The indian state of Bundi

By: Sulamita Berrezi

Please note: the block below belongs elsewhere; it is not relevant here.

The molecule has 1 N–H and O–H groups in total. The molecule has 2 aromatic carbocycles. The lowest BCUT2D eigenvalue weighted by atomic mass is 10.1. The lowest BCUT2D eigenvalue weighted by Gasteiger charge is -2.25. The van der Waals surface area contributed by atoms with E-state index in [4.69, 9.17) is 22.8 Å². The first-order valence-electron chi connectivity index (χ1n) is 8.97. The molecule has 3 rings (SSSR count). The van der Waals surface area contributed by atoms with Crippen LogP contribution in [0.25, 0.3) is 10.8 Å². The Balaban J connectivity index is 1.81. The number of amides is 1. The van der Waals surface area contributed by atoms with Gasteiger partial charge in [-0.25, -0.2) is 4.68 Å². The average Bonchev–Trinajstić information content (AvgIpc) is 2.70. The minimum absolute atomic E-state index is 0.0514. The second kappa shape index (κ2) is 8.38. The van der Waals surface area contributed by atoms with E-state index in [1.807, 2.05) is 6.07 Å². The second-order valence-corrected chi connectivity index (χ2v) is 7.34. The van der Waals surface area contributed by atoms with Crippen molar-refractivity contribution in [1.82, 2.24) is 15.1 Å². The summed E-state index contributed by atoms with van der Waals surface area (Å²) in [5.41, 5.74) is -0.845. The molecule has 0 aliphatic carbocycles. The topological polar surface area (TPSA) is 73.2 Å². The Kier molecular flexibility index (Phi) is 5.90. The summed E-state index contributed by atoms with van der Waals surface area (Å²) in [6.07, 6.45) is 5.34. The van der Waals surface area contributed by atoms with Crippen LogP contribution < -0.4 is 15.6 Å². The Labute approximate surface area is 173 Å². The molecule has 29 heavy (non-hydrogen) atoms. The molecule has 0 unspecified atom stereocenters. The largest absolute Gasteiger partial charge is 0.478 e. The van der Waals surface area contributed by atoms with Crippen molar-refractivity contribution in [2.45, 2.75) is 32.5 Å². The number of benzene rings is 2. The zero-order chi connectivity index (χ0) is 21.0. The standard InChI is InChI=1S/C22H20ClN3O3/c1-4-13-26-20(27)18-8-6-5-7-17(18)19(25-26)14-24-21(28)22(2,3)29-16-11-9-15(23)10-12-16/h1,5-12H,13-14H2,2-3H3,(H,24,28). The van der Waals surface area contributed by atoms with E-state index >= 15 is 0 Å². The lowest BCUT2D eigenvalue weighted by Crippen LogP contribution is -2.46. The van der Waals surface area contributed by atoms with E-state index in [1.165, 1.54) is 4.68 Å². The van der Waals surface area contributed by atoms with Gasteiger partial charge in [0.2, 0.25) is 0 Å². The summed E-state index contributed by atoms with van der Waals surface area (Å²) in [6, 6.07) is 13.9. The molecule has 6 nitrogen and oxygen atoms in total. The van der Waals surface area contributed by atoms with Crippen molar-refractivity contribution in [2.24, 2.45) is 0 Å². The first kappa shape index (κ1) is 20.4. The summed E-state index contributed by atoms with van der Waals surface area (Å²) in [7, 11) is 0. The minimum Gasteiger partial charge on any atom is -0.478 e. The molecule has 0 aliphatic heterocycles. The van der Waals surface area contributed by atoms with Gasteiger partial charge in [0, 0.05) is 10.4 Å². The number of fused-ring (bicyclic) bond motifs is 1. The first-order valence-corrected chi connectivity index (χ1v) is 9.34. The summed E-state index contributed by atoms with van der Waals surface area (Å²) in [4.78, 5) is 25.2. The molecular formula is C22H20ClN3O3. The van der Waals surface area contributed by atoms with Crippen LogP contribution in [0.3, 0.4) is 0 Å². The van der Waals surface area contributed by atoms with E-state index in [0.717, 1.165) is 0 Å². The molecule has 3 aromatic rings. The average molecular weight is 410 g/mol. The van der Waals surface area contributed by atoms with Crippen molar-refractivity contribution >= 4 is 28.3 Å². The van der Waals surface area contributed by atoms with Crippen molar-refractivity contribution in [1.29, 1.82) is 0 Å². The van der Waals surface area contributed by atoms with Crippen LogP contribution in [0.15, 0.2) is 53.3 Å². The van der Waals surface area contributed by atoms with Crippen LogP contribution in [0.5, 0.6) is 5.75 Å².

The state of Bundi in Rajasthan, formerly known as Haraoti, was the stronghold of the Hara Rajputs. It is surrounded by Jaipur and Tonk on the north, and the state of Mewar on the west. To the south lies the state of Kotah, where an identical style of painting prevailed. This entire region is mountainous, with fast-flowing rivers, dense forests and greenery. These natural physical features proved conducive to a picturesque landscape, which Bundi painters exploited to the fullest extent. The history of Bundi began in the era of Rao Surjan (r. A.D. 1554–1585), a vassal of Mewar, who after 1569 became a feudatory of the Mughals. The recently discovered Chunar Ragamala, dated to 1591, painted at Chunar near Banaras (Varanasi), provides conclusive evidence of the close relationship between the Mughal and the Bundi rulers. The Chunar Ragamala, apart from revealing some visual similarities between Mughal and Bundi painting, has a detailed colophon in Nastalique script, giving a date, place of execution, and a genealogy of painters, whose origins leads us to the period of the Mughal emperor Akbar (r. 1556–1605). Thus it stands to reason that early as well as late Bundi painting had been influenced by contemporary Mughal painting up to the nineteenth century.As a result of the Vaishnava renaissance (in Rajasthan), which passionately captured the hearts of the Hindu masses with its doctrine of bhakti (devotion) to Vishnu and his avata¯ra Krishna, propagated by Vallabhacharya, various schools and styles of paintings sprang up, producing abundant devotional art. Authors and artists took great delight in writing about and painting themes of divine love, as in the Gı¯ta¯ Govinda of Jayadeva (c. 12th century), the Rasikapriya of Keshavadasa (c. 16th century), the Sur-Sagar of the blind poet Surdas, as well as the Dasama Skanda (tenth canto) of the Bha¯gavata Pura¯n.a. Painters' repertoires also included sets of Barahmasa (pictorial descriptions of the Indian seasons) and the Ra¯gamala (pictorial renderings of the Indian musical modes in color), which became the favorite subjects Bundi and Kotah artists.

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